When ten OpenBSD developers got together in a house in Calgary, Alberta in 1999 to innovate in what is recognized as one of the earliest intentional hackathons, they pioneered a practice that would lead to myriad technological breakthroughs over the following decades. Today, hackathons are well-attended, global events that attract the crème de la crème of the developer community.

Hackathons create the perfect mix of environmental and psychological factors necessary to fuel innovation, accelerate learning, and drive rapid results. Because the events are voluntary and recreational, the participants are usually quite passionate about what they do. These developers and technology enthusiasts demonstrate some of the best applications and improvisations of existing technologies, processes, and ideas for further innovation. A good hackathon usually concludes with the development of a tangible, low-fidelity product or prototype within the scheduled period. Hour-on-hour, these are very high productivity events.

“Amateurs talk strategy. Professionals talk logistics.”

Before: Plan and Prepare

Behind every well-executed, well-attended hackathon are hours of planning. From deciding the event venue to setting a theme, finalizing the format, and ensuring that the participants have access to the right software and hardware, the secret to a successful hackathon lies in the details.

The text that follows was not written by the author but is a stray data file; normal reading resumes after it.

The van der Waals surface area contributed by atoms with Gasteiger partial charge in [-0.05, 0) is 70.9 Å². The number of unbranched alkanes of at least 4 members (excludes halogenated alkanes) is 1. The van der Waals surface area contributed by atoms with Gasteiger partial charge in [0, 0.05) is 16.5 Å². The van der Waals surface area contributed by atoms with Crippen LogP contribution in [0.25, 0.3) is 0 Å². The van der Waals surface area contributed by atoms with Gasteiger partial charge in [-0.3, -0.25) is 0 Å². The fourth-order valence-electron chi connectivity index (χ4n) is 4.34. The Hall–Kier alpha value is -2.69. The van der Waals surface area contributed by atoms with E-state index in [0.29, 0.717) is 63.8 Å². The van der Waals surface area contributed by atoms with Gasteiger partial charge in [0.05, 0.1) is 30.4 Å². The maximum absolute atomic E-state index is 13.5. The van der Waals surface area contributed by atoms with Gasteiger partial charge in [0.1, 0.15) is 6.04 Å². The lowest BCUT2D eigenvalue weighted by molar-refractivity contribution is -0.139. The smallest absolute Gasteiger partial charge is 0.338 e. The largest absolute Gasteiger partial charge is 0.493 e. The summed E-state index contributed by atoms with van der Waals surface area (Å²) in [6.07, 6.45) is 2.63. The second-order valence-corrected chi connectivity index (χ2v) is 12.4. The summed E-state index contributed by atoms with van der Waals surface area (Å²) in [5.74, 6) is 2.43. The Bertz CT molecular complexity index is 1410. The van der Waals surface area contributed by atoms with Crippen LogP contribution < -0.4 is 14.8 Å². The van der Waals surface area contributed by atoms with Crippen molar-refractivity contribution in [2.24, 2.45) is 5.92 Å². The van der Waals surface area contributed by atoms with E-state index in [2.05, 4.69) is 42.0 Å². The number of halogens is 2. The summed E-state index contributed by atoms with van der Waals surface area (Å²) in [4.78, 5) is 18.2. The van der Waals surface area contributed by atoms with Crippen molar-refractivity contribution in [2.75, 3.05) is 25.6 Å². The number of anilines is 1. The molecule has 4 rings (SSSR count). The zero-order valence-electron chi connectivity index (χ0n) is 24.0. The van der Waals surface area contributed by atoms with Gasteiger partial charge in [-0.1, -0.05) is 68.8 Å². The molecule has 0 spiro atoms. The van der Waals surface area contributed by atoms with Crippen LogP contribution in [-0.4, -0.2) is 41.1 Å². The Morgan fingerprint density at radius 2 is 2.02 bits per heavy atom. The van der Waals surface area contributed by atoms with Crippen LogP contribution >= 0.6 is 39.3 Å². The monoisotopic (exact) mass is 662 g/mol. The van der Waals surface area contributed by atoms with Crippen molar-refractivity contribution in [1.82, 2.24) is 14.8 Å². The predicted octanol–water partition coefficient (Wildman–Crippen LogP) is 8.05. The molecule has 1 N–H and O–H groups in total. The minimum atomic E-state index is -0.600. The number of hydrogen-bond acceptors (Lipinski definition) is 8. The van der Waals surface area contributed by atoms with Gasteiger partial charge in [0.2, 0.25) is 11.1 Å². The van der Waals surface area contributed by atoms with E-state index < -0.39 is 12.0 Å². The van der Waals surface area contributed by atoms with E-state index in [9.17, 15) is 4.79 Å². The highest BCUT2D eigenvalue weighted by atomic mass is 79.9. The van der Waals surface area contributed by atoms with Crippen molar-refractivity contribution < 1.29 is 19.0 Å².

1

Identify a Theme

Key to any hackathon is the problem statement or central theme of the event. Pain points within your own company are a great place to start—look for time-consuming processes, repetitive tasks, or practices that require extensive manual intervention. Discussions, interviews, and questionnaires are all helpful tools to triage, vet, and prioritize your hackathon topic.
2

Get Sponsored

Without an executive sponsor, it will be difficult to organize an event that attracts top talent. To find a sponsor, you must pitch a product idea or challenge that is both appealing and makes sense from a business perspective.
3

Define Success and Lay Ground Rules

You must set expectations for hackathon participants and judges alike. This means clearly defining success by creating a rubric to evaluate teams’ performances and outcomes. These parameters must be specific, measurable, actionable, relevant, and time bound. With this foundation, you must build a framework for variables such as team structure and ownership of topics.

A hackathon is a place for conversation to flow frankly and freely, where no idea or question is too small. To facilitate open and safe communication, it is essential to compile a team of SMEs and technical advisors to answer questions, guide participants, and assess outputs. This team should be strictly objective and neutral. SMEs should avoid caging creativity or restricting off-course ventures—encouraging unconventional approaches is the essence of these events.

During: Unleash Creativity

Once your hackathon begins, encourage participants to test the waters beyond the original question. The ultimate objective of a hackathon is not answering the problem statement or central question, but solving the problem at hand.